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The Unknown
by Naas Le Roux
15 June 2010
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It is not every day that one gets the opportunity to fish waters that lie barely untouched by fisherman and has certainly not seen any carp specimen angling in its time. As a big carp hunter the first challenge is to work out if this new venue holds any prizes and whether it is worth the time effort and money to pursue the monster that might lurk in its belly.
Now this is a river that is very well known although almost all the land that border it is privately owned and it is not fishable in all its length. We could get access to about a kilometre of this water that was dammed up in the early 1920’s. The river reaches depths of up to six metres and is in average about 15 metres wide. The river is fed by a natural spring which means it is slow flowing with very clean water and although its levels was very low in for some time in the 70’s and 80’s it has always had sufficient water levels to sustain the aquatic life and there has never been any fish deaths and this was confirmed by the owner that grew up next to the river and who didn’t even know that there were carp in the sizes that we were looking for (Him not being an angler and not allowing any fishing on his land other than his son catching some big catfish).



The first thing that got me interested in this place is when my mate, Frans, told me that while in pursuit of the striped black bass that also inhabits this water he crossed paths with a submarine from the family of cyprinus carpio. The second and very alluring factor was the fact that it was a river and I have very fond memories of river fishing in my younger years. The last but not the least of the features that got my carper blood boiling was the scenery and tranquillity and more so the exclusivity.....this place looked bloody CARPY!!!!!
I invited Frans, being mostly a bass fisherman, to join me for a session of some serious carp fishing at another very prolific big carp water. He was to only bring himself and I would supply all the bait and gear for the session. Our session went well and he was getting a grip on the Specimen carp fishing semantics and after baiting all of his lines himself and dropping them on the spots that he has worked on for the whole preceding three days it was a wait I told him, but no big fish was showing themselves and I stood on the point of complete ridicule. Then on our last night it happened. His middle rod started with a few beeps and we were out of the tents as the beeps gradually grew into a line stripping event. For the next three hours he was fighting this fish of which I felt the strength of and it is not like anything I’ve felt in any freshwater fishing scenario....This was a monster of some sorts. Then as gut wrenching as anything one can think of the hooklink gave after more than three hours of cat and mouse. Although he didn’t get his monster on his first session he was hooked and there was no turning back. We got him a proper setup out of some of my extras and other bits here and there and he would arrange for us to get access to the river to go get the submarine...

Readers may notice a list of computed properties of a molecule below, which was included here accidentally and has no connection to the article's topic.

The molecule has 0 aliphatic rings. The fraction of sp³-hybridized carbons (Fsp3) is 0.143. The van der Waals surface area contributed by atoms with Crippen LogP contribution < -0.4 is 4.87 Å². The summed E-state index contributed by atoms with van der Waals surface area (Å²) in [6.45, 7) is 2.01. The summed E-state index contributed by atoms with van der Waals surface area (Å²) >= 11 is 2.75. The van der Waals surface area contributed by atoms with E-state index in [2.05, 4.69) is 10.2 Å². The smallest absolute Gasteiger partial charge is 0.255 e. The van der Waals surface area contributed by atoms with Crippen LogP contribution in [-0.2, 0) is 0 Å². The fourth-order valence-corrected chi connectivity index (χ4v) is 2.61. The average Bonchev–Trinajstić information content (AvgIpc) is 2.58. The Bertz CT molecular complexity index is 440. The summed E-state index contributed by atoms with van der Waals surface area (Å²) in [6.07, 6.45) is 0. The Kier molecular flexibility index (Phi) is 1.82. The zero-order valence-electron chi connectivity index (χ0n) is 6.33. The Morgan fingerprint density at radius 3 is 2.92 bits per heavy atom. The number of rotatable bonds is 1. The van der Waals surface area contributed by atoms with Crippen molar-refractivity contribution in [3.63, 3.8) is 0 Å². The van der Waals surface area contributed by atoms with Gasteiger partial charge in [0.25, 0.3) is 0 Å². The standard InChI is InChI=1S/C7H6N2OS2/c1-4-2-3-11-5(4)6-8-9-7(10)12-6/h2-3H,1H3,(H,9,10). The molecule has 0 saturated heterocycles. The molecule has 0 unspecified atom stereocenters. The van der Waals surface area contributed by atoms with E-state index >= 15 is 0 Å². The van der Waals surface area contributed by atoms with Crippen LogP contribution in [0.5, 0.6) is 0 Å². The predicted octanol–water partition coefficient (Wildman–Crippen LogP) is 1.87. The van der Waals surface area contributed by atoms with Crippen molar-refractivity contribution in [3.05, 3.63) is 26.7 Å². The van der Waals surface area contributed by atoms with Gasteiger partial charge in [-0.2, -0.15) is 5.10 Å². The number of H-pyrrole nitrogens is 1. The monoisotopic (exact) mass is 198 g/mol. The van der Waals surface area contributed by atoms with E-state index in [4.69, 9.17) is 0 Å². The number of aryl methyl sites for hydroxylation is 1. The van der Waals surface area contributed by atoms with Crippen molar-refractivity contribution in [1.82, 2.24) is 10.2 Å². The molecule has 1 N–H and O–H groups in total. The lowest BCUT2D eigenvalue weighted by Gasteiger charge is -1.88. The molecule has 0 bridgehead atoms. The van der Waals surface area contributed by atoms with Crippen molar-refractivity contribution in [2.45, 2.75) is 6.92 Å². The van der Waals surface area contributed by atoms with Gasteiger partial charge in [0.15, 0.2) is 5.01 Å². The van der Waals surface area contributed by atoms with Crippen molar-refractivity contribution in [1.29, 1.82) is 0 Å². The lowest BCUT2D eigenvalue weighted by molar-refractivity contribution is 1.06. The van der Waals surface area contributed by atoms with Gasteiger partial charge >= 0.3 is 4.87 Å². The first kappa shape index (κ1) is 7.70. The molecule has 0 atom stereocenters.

He couldn’t wait to get onto the river so the next weekend found him doing an over nighter in the middle of winter sleeping in his car with only one blanket....BRRRR This paid off since he landed a new PB carp weighing just over 8kg. Landing it on his own in a snaggy swim with a 42 inch soft mesh landing net he turned out to be a bit of a natural at this. The momentum of his excitement was now running out of control. Our first session together was planned shortly after and I was now as excited as he was.

When Approaching a new water like this it is very important to get a proper baiting strategy going. The idea was that we would fish this as one of our target waters on a regular basis and we want our bait to be beneficial to the fish over the long run. This water gives us access to about 2,5 hectares of water which is reasonably small and a good bait could easily be established here. To choose a bait was not that difficult because firstly we were dealing with wild carp that haven’t seen all kinds of funny baits. Secondly we wanted to get the fish onto a bait that will benefit them over the long run and we would benefit from the fish cleaning out our baits being a good additional food source. Our decision was then ....Only boilies and high protein pellets will be fed. I have a trusted base mix that have given me and a few other anglers, for whom I prepared bait, constant results. In addition to the plain boilies which we would use as the base in our feeding we also added two variations to up the attraction value of the boilies and these were also to be used as hookbaits. We firstly added some of Nash’s Formula 1 to the recipe which is probably one of the best carp attractors ever and secondly we made a boilie containing 30% powdered high protein pellets the same ones we were feeding together with robin red.
In the next issue I will take you through our approach to this water and some of the tactics and results that we had in our first session.

One of the first fish
One of the first fish
One of the first fish that fell to our presentation

The Spot
The Spot
The piece of water that I targeted



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